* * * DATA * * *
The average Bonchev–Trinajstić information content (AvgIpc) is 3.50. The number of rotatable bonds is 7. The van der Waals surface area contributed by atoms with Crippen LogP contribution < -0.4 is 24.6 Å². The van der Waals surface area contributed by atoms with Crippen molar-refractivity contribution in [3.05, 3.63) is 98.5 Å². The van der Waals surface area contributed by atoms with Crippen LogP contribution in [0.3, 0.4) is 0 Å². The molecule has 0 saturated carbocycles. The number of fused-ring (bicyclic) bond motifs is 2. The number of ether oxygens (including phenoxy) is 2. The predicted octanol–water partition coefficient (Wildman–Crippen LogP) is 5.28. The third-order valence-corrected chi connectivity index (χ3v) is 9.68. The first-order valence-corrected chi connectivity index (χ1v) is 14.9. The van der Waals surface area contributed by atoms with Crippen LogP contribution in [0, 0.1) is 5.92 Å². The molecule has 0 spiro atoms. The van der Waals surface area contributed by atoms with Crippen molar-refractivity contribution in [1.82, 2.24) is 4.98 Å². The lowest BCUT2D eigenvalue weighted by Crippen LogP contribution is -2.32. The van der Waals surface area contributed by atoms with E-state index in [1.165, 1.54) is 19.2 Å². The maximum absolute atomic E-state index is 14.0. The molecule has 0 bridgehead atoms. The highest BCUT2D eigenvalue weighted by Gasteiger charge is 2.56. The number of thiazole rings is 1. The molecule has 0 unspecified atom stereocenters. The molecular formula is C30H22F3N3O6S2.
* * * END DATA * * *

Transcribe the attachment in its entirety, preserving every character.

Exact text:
The average Bonchev–Trinajstić information content (AvgIpc) is 3.50. The number of rotatable bonds is 7. The van der Waals surface area contributed by atoms with Crippen LogP contribution < -0.4 is 24.6 Å². The van der Waals surface area contributed by atoms with Crippen molar-refractivity contribution in [3.05, 3.63) is 98.5 Å². The van der Waals surface area contributed by atoms with Crippen LogP contribution in [0.3, 0.4) is 0 Å². The molecule has 0 saturated carbocycles. The number of fused-ring (bicyclic) bond motifs is 2. The number of ether oxygens (including phenoxy) is 2. The predicted octanol–water partition coefficient (Wildman–Crippen LogP) is 5.28. The third-order valence-corrected chi connectivity index (χ3v) is 9.68. The first-order valence-corrected chi connectivity index (χ1v) is 14.9. The van der Waals surface area contributed by atoms with Crippen LogP contribution in [0, 0.1) is 5.92 Å². The molecule has 0 spiro atoms. The van der Waals surface area contributed by atoms with Crippen molar-refractivity contribution in [1.82, 2.24) is 4.98 Å². The lowest BCUT2D eigenvalue weighted by Crippen LogP contribution is -2.32. The van der Waals surface area contributed by atoms with E-state index in [1.165, 1.54) is 19.2 Å². The maximum absolute atomic E-state index is 14.0. The molecule has 0 bridgehead atoms. The highest BCUT2D eigenvalue weighted by Gasteiger charge is 2.56. The number of thiazole rings is 1. The molecule has 0 unspecified atom stereocenters. The molecular formula is C30H22F3N3O6S2.